It's easy to see what kind of aircraft any given flight will have. Consumers may start looking for this information when the Boeing 737 Max comes back into service.
(Bloomberg) -- In the past year, hotel chains and home-sharing sites have started encroaching on each other’s turf. Airbnb Inc. advertises hotel rooms on its platform and Marriott International Inc. recently launched a home-stay offering.The latest player to blur the lines is short-term rental start up Sonder. The San Francisco-based hospitality company is expanding beyond its network of custom-designed vacation apartments, signing leases with 17 off-the-beaten-path, mom-and-pop style hotels in New York, London, Dublin and other cities in recent months – and is negotiating an additional 40 properties.Sonder targets the sweet spot between a home and a hotel, merging the vibe of an Airbnb in a hip neighborhood with the convenience of a hotel’s 24/7 concierge and professionally cleaned sheets. Sonder advertises its units on Airbnb and Expedia Group Inc.’s Vrbo, complying with local rules and regulations in the 21 cities where it operates.After raising $225 million in a funding round in July, valuing the company at more than $1 billion, Sonder decided to veer away from its traditional short-term rental model and elbow its way into the hotel industry.Co-founder and Chief Executive Officer Francis Davidson says Sonder will be raking in more revenue than Marriott by 2025. That won’t be easy: The world’s largest hotel company had revenue of $21 billion last year and manages more than 1 million rooms.By contrast, Sonder has 10,000 listings, albeit five times as many as it did a year ago. Moreover, its business model has some unwelcome parallels. Leasing space under long-term deals for short-term stays is what led WeWork Cos. to accumulate a pile of debt, which generated investor blow back and ultimately forced the postponement of its public market debut.“We have seen how bad the reception was for WeWork doing leases and how it eats into profitability, especially in the initial phase when the company signs all these leases,” said Bloomberg Intelligence analyst Mandeep Singh. “The question is, what is it technologically that differentiates them from hotel chains – why would anybody pick a Sonder over a hotel?”Davidson says Sonder can charge 20% less than a four-star hotel, using technology to reduce costs and provide guests with a seamless on-app check-in, keyless entry and a mobile concierge. “Our big edge over hotels is that their model hasn’t evolved in the last 40 years,” Davidson says, adding that Sonder’s units are typically found in neighborhoods that major hotels don’t usually occupy.The company has taken over old hat factories, police stables and small historic hotels like Philadelphia Queen Hotel, The Abbey Hotel in Miami or the Flatiron Hotel in New York.Chirag Patel, who runs a family business of 10 small hotel properties in California, working with Sonder has removed his daily administrative tasks without denting his profits. “You get a fresh new look instead of the regular old 40 - 50 rooms that all look pretty much the same,” he says.Lodging researcher and former New York University hospitality dean Bjorn Hanson says Sonder will likely come as a relief to mom-and-pop hotel owners like Patel, who may be tired of operating in a highly volatile market. At least with Sonder, “they pay the lease, they bear the risk,” he says.To contact the reporter on this story: Olivia Carville in New York at email@example.comTo contact the editors responsible for this story: Jillian Ward at firstname.lastname@example.org, Molly Schuetz, Robin AjelloFor more articles like this, please visit us at bloomberg.com©2019 Bloomberg L.P.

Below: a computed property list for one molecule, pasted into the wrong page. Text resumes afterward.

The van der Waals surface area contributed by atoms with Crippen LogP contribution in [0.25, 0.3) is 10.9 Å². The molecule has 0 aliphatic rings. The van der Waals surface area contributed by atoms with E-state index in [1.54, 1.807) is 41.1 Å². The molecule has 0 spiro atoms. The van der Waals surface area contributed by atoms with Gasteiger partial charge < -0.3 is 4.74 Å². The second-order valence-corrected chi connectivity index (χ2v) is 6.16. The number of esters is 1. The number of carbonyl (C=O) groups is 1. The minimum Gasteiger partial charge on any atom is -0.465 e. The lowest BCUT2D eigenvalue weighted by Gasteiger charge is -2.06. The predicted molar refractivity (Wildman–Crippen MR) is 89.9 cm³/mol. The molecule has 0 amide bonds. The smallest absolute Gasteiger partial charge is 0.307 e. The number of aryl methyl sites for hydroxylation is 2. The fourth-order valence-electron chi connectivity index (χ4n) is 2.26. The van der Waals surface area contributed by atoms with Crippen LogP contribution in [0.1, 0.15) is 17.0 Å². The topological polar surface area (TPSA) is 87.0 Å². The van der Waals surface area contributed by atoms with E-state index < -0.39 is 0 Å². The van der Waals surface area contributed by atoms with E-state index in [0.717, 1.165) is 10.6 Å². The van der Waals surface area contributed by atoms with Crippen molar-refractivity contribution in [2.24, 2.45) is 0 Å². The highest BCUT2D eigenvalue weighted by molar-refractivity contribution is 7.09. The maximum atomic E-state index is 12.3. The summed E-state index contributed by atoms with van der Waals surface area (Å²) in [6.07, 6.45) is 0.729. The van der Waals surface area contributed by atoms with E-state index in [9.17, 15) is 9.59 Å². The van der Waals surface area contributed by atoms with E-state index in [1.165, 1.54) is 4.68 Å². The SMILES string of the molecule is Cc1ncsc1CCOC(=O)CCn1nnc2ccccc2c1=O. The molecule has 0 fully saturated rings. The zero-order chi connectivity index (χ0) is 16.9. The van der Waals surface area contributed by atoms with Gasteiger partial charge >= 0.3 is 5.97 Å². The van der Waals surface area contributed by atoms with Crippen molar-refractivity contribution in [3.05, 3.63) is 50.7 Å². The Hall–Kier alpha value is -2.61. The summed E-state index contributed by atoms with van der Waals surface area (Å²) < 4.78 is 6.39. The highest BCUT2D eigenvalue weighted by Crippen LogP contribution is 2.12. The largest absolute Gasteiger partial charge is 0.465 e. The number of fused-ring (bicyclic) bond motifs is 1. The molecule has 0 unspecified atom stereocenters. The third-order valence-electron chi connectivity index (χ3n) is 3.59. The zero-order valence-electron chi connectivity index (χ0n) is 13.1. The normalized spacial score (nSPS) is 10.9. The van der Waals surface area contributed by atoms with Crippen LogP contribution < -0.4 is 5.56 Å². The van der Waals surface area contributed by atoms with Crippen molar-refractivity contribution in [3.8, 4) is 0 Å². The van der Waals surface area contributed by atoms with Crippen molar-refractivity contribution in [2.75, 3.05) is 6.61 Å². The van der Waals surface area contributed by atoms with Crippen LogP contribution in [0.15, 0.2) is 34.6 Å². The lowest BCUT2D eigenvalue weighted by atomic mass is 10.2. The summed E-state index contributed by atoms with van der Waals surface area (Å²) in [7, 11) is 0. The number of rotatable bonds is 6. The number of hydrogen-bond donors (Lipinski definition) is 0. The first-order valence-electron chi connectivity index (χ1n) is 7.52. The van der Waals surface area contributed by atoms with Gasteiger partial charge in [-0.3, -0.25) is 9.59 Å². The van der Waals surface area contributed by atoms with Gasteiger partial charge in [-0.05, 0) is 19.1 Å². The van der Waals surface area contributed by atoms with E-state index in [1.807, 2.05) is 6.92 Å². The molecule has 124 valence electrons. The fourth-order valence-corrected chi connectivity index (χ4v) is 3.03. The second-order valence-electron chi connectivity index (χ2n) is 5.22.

(Bloomberg) -- Traveloka, Southeast Asia’s largest online travel startup, is getting into financial services.The startup backed by Expedia Group Inc. and JD.com Inc. will issue a credit card with Indonesia’s PT Bank Rakyat Indonesia Persero Tbk linked to its booking services. The travel app is targeting many users across the Indonesian archipelago who have little or no access to traditional banking or reliable internet.Founded by three engineers in 2012, Traveloka -- said to be valued at around $2 billion in 2017 -- has expanded across Southeast Asia by making it easier for consumers to book flights and hotels within the region. It’s raised at least $500 million from investors including Hillhouse Capital and Sequoia. Henry Hendrawan, president of Traveloka operations, said the card was one facet of building a fintech business to complement its travel, accommodation and lifestyle services.“In anything we do in financial services, we will always look to go with strong partners,” Hendrawan said in an interview, adding that he expects to unveil more products and partners in the near future. “This is a perfect example.”With a population of more than 620 million and growing middle class, Southeast Asia is expected to see its online travel market almost triple from about $30 billion in 2018 to $78 billion in 2025, according to Google and Temasek Holdings Pte. By 2025, 57% of bookings will be made online, up from 34% in 2015.Traveloka operates in Indonesia, Malaysia, the Philippines, Thailand, Singapore and Vietnam. Customers will be able to use its card in Indonesia and around the world for both online and offline transactions via Visa Inc.’s network.To contact the reporter on this story: Yoolim Lee in Singapore at email@example.comTo contact the editors responsible for this story: Edwin Chan at firstname.lastname@example.org, Peter ElstromFor more articles like this, please visit us at bloomberg.com©2019 Bloomberg L.P.